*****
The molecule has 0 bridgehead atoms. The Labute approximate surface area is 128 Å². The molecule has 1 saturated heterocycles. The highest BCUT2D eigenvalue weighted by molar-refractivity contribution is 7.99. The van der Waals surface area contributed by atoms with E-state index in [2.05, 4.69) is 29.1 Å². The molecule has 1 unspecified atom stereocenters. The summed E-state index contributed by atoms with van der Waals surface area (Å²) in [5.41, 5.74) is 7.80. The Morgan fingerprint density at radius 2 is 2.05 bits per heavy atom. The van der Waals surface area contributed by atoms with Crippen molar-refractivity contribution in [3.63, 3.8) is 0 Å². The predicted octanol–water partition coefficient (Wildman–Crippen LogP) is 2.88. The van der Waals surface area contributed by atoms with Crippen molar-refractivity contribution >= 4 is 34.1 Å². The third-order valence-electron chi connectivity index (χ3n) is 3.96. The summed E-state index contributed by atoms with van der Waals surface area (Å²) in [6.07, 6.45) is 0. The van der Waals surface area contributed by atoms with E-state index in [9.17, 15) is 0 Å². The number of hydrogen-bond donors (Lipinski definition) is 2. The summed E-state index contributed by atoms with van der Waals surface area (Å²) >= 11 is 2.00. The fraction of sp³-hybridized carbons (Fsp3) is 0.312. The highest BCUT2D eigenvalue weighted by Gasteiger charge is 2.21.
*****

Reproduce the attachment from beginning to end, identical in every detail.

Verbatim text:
The molecule has 0 bridgehead atoms. The Labute approximate surface area is 128 Å². The molecule has 1 saturated heterocycles. The highest BCUT2D eigenvalue weighted by molar-refractivity contribution is 7.99. The van der Waals surface area contributed by atoms with E-state index in [2.05, 4.69) is 29.1 Å². The molecule has 1 unspecified atom stereocenters. The summed E-state index contributed by atoms with van der Waals surface area (Å²) in [5.41, 5.74) is 7.80. The Morgan fingerprint density at radius 2 is 2.05 bits per heavy atom. The van der Waals surface area contributed by atoms with Crippen molar-refractivity contribution in [3.63, 3.8) is 0 Å². The predicted octanol–water partition coefficient (Wildman–Crippen LogP) is 2.88. The van der Waals surface area contributed by atoms with Crippen molar-refractivity contribution >= 4 is 34.1 Å². The third-order valence-electron chi connectivity index (χ3n) is 3.96. The summed E-state index contributed by atoms with van der Waals surface area (Å²) in [6.07, 6.45) is 0. The van der Waals surface area contributed by atoms with E-state index in [9.17, 15) is 0 Å². The number of hydrogen-bond donors (Lipinski definition) is 2. The summed E-state index contributed by atoms with van der Waals surface area (Å²) >= 11 is 2.00. The fraction of sp³-hybridized carbons (Fsp3) is 0.312. The highest BCUT2D eigenvalue weighted by Gasteiger charge is 2.21.